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Thread: "Don't Outrun Your Headlights"

  1. #101
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    Quote Originally Posted by Clusterfrack View Post
    If someone is training to fire no matter what every time they draw the gun, that's a huge problem. But, getting on the trigger as soon as the muzzle is pointed at the target can be a valid technique for a faster shot, assuming that shot must be taken. It seems to me that we need to train for scenarios ranging from

    • Fire a shot as fast as humanly possible. See John Correa's numbers, listed in this article.
    • Draw to a ready position, finger off trigger.
    That article is a treasure trove. Thanks man!
    God Bless,

    Brandon

  2. #102
    Quote Originally Posted by Clusterfrack View Post
    If someone is training to fire no matter what every time they draw the gun, that's a huge problem. But, getting on the trigger as soon as the muzzle is pointed at the target can be a valid technique for a faster shot, assuming that shot must be taken. It seems to me that we need to train for scenarios ranging from

    • Fire a shot as fast as humanly possible. See John Correa's numbers, listed in this article.
    • Draw to a ready position, finger off trigger.
    Holy fuck that’s a great link. I didn’t click until @BWT commented.

    Here are some screen caps:

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    Data regarding tiers of skills and opportunities that they open up.
    Currently I’m still within the acceptable dickhead parameter of PF 2017+.

  3. #103
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    Quote Originally Posted by Dan Lehr View Post
    According to Pat Rogers post on Lightfighter years ago, after the NYPD shooting on Times Square (IIRC), those are just blobs and don't count.

    Don't know, maybe he'd have stood behind that statement if someone he'd taught got in a jam.
    I'm not putting down the cop just that I see this in a lot in videos of OIS's. I'm not sure how you can train past the tendency to focus on the threat while always maintaining awareness of the background. Especially when focusing on the front sight as is commonly taught.

    Can it be done?

  4. #104
    Quote Originally Posted by Redhat View Post
    I'm not putting down the cop just that I see this in a lot in videos of OIS's. I'm not sure how you can train past the tendency to focus on the threat while always maintaining awareness of the background. Especially when focusing on the front sight as is commonly taught.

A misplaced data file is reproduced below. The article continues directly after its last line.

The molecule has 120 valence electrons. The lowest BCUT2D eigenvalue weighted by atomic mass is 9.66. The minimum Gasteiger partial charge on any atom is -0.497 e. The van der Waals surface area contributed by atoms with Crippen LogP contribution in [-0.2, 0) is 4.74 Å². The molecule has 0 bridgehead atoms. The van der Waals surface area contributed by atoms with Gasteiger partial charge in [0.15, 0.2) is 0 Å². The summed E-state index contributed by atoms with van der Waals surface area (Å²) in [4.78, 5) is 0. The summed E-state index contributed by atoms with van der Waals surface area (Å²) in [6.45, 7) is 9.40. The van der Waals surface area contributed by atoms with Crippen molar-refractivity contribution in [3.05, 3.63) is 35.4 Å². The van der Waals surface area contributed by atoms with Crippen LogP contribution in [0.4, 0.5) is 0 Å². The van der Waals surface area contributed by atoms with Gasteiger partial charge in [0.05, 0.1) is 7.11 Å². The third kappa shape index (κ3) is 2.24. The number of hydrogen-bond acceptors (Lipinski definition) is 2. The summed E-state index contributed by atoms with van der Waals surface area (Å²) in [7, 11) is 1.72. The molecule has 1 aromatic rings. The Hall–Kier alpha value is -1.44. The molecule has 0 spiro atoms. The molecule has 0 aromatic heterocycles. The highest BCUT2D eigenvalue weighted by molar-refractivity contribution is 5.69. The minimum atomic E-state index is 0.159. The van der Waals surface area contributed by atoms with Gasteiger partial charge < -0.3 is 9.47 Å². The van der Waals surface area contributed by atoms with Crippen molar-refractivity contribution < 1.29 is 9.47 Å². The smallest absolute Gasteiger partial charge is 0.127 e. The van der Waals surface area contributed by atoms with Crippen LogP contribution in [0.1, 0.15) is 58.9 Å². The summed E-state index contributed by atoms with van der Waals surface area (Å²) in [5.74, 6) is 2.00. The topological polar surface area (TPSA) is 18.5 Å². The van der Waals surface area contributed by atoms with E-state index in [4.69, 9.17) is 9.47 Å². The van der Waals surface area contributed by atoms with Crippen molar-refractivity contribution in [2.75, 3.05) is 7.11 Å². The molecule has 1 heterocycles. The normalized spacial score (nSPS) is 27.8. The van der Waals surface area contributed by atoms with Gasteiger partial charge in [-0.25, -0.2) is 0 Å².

Can it be done?
    My answer would be yes, but in reality, no, not for the masses. I don't think it can be done solely on the live-fire range. Exercises such as placing a shoot target amidst a cluster of no shoot targets and having the shooter maneuver to get a clear shot on the shoot target can be of value, but they don't do the whole job.

    We can train folks to perceive, versus just see, through training. I'm a big proponent of improving situational awareness using the concepts associated with commentary driving - simply talking about what you see as it is associated with the driving task. In the venue of situational awareness, you talk about things, situations or persons that could impact your safety - after a while it becomes a habit. You also strive to develop a pattern of scanning or looking that makes your more aware of your environment.

    The initial problem, for some people, is recognizing things that impact the driving task, or personal safety. Once the person is fairly salty about observing the environment around them they still aren't prepared for that level of observation under stress.

    That is where a carefully developed force-on-force or computerized force simulation program comes into play to anchor the concepts into the subconscious mind.

    Thoughts?
    Adding nothing to the conversation since 2015....

  5. #105
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    Quote Originally Posted by Dan Lehr View Post
    My answer would be yes, but in reality, no, not for the masses. I don't think it can be done solely on the live-fire range. Exercises such as placing a shoot target amidst a cluster of no shoot targets and having the shooter maneuver to get a clear shot on the shoot target can be of value, but they don't do the whole job.

    We can train folks to perceive, versus just see, through training. I'm a big proponent of improving situational awareness using the concepts associated with commentary driving - simply talking about what you see as it is associated with the driving task. In the venue of situational awareness, you talk about things, situations or persons that could impact your safety - after a while it becomes a habit. You also strive to develop a pattern of scanning or looking that makes your more aware of your environment.

    The initial problem, for some people, is recognizing things that impact the driving task, or personal safety. Once the person is fairly salty about observing the environment around them they still aren't prepared for that level of observation under stress.

    That is where a carefully developed force-on-force or computerized force simulation program comes into play to anchor the concepts into the subconscious mind.

    Thoughts?
    Thanks for the detailed reply. Thoughts? Yeah, more questions than answers. I've done FoF back in the day with miles gear and FATS. Maybe start with interviews as to what the officer recalled seeing or being aware of besides the threat during the encounter. Maybe that could help determine how well a person's level of broad awareness held up during high stress incidents. It would be interesting to compare their perception vs any available video.

  6. #106
    Site Supporter feudist's Avatar
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    Quote Originally Posted by Redhat View Post
    Thanks for the detailed reply. Thoughts? Yeah, more questions than answers. I've done FoF back in the day with miles gear and FATS. Maybe start with interviews as to what the officer recalled seeing or being aware of besides the threat during the encounter. Maybe that could help determine how well a person's level of broad awareness held up during high stress incidents. It would be interesting to compare their perception vs any available video.
    Here's a selective attention test that is quite illustrative you can do online.


  7. #107
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    Think I mentioned this work before. But good to reinforce the principles.

    Here's a summary of a study:

    The Effect of Brief Situational Awareness Training in a Police Shooting Simulator: An Experimental Study
    Authors: Evelyn-Rose Saus Military Psychology, Volume 18, Issue 3s July 2006 , pages S3 - S21